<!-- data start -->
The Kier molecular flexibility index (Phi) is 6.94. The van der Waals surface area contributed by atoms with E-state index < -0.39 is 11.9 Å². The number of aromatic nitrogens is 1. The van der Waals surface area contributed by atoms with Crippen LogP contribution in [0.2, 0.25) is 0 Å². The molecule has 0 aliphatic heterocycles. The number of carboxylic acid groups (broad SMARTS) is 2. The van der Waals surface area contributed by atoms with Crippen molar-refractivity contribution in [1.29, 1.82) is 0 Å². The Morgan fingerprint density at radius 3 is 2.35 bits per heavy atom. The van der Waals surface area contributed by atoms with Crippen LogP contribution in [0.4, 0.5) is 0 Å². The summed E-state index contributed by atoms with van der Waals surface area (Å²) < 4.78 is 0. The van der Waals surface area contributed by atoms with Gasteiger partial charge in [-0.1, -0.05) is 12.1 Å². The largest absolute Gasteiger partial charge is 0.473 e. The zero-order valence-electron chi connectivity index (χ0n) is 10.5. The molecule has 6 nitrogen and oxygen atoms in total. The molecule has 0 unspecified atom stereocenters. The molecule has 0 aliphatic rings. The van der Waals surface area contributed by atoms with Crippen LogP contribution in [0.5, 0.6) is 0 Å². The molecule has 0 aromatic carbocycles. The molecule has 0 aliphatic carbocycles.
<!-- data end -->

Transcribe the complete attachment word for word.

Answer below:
The Kier molecular flexibility index (Phi) is 6.94. The van der Waals surface area contributed by atoms with E-state index < -0.39 is 11.9 Å². The number of aromatic nitrogens is 1. The van der Waals surface area contributed by atoms with Crippen LogP contribution in [0.2, 0.25) is 0 Å². The molecule has 0 aliphatic heterocycles. The number of carboxylic acid groups (broad SMARTS) is 2. The van der Waals surface area contributed by atoms with Crippen molar-refractivity contribution in [1.29, 1.82) is 0 Å². The Morgan fingerprint density at radius 3 is 2.35 bits per heavy atom. The van der Waals surface area contributed by atoms with Crippen LogP contribution in [0.4, 0.5) is 0 Å². The summed E-state index contributed by atoms with van der Waals surface area (Å²) < 4.78 is 0. The van der Waals surface area contributed by atoms with Gasteiger partial charge in [-0.1, -0.05) is 12.1 Å². The largest absolute Gasteiger partial charge is 0.473 e. The zero-order valence-electron chi connectivity index (χ0n) is 10.5. The molecule has 6 nitrogen and oxygen atoms in total. The molecule has 0 unspecified atom stereocenters. The molecule has 0 aliphatic rings. The van der Waals surface area contributed by atoms with Crippen LogP contribution in [0.5, 0.6) is 0 Å². The molecule has 0 aromatic carbocycles. The molecule has 0 aliphatic carbocycles.